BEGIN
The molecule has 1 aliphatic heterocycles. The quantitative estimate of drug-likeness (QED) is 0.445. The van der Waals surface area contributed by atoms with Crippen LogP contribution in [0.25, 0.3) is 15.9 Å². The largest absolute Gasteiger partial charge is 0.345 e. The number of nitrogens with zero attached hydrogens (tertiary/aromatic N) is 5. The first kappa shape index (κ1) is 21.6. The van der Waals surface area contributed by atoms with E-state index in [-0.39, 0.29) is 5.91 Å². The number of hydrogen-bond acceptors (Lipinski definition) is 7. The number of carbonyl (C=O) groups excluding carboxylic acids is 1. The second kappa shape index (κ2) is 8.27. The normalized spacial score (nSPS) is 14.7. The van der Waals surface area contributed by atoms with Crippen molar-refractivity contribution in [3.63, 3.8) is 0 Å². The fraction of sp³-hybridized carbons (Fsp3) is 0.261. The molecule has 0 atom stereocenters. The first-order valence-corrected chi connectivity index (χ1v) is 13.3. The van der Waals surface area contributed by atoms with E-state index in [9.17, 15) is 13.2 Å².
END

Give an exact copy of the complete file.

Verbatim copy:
The molecule has 1 aliphatic heterocycles. The quantitative estimate of drug-likeness (QED) is 0.445. The van der Waals surface area contributed by atoms with Crippen LogP contribution in [0.25, 0.3) is 15.9 Å². The largest absolute Gasteiger partial charge is 0.345 e. The number of nitrogens with zero attached hydrogens (tertiary/aromatic N) is 5. The first kappa shape index (κ1) is 21.6. The van der Waals surface area contributed by atoms with E-state index in [-0.39, 0.29) is 5.91 Å². The number of hydrogen-bond acceptors (Lipinski definition) is 7. The number of carbonyl (C=O) groups excluding carboxylic acids is 1. The second kappa shape index (κ2) is 8.27. The normalized spacial score (nSPS) is 14.7. The van der Waals surface area contributed by atoms with Crippen molar-refractivity contribution in [3.63, 3.8) is 0 Å². The fraction of sp³-hybridized carbons (Fsp3) is 0.261. The molecule has 0 atom stereocenters. The first-order valence-corrected chi connectivity index (χ1v) is 13.3. The van der Waals surface area contributed by atoms with E-state index in [9.17, 15) is 13.2 Å².